Here are some examples of parents who are unaware of the rules of Relationship Theory contrasted with parents who are actively listening. Read carefully as the actively listening parent keeps the key principles in mind and builds a closer relationship with the teenager.

Rebecca Is Angry

In this conversation, Rebecca’s mother is unaware of the techniques of active listening.

Rebecca: My teacher says that she’s canceling our school trip because our class isn’t behaving well.

Mom: I guess it’s time to start behaving better.

Rebecca: Yeah, just because some kids don’t behave, we all have to get punished!

Mom: Maybe you do.

Rebecca: I can’t believe my teacher. She is really an idiot.

Mom: Don’t talk like that about your teacher.

Rebecca: Why do we all have to suffer because of a few stupid girls?

Mom: Because you probably all behave badly.

Rebecca: Oh, I hate school.

In this example, Rebecca’s mother uses active listening techniques.

Rebecca: My teacher says that she’s canceling our school trip because our class isn’t behaving well.

Mom: That must make you really disappointed. I know you were looking forward to it.

Rebecca: Yeah, just because some kids don’t behave, we all have to get punished!

Mom: Yeah, I see.

Rebecca: I can’t believe my teacher. She is really an idiot.

Mom: Your teacher is making you feel upset.

Rebecca: Yeah, why do we all have to suffer because of a few stupid girls?

Mom: You feel you’re suffering because of some of the girls.

Rebecca: That’s right.

Notice how the active listening parent is allowing her child to speak about her feelings and not trying to solve her problems. By doing so, she is building trust and communicating to Rebecca that she can always approach her mother when she is upset.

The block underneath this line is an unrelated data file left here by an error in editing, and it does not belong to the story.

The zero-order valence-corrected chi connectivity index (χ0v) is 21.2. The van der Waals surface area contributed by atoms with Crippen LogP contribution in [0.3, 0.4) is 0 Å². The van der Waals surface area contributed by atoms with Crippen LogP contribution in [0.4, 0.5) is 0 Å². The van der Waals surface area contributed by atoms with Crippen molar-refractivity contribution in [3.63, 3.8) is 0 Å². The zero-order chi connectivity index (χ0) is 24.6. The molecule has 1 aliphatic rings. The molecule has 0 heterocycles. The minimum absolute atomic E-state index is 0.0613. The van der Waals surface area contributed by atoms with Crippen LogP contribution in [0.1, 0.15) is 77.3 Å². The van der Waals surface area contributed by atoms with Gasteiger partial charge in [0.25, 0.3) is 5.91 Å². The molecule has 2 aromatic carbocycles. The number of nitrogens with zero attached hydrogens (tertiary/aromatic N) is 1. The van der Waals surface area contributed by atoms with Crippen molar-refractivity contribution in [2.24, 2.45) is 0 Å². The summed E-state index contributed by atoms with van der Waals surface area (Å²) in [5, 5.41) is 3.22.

Steven Gets Punched

Here, Steven’s mother is not using active listening techniques.

Steven: Chaim punched me today during lunchtime.

Mom: What a jerk that kid is!

Steven: Yeah, he’s an idiot.

Mom: You better believe it.

Steven: I’m going to kill him tomorrow!

Mom: Tell him never to touch you again.

Steven: I’m first going to tell the Rebbe.

Mom: Tell him how bad that kid is and that he should be punished.

Using active listening produces an entirely different conversation.

Steven: Chaim punched me today during lunchtime.

Mom: Chaim punched you.

Steven: Yeah, he’s an idiot.

Mom: I see.

Steven: I’m going to kill him tomorrow!

Mom: Getting punched really hurt you.

Steven: Yeah, I’m going to tell the Rebbe.

Mom: I hear how much you want Chaim to stop punching you.

Steven: That’s right.

 

Rabbi Daniel Schonbuch, MA, is a Marriage and Family Therapist specializing in marriage counseling and teens at risk. He is the author of “At Risk – Never Beyond Reach” and “First Aid for Jewish Marriages.” To order a copy, visit www.JewishMarriageSupport.com. For an appointment call 646-428-4723.

About the Author: Rabbi Daniel Schonbuch, MA, Marriage and Family Therapy, is an expert in marriage counseling, pre-marital education, and helping teens in crisis with offices in Flatbush, Cedarhurst, and Crown Heights. He is a certified PAIRS instructor, and trained as a Level 1, Emotionally Focused Therapist at the Ackerman Institute for the Family, and is a member of AASECT. He is the author of At Risk – Never Beyond Reach and First Aid For Jewish Marriages. To watch his free videos on marriage and parenting and for appointments visit: www.JewishMarriageSupport.com or call 646-428-4723


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Printed from: http://www.jewishpress.com/sections/family/parenting-our-children/mirror-your-childs-feelings/2011/01/05/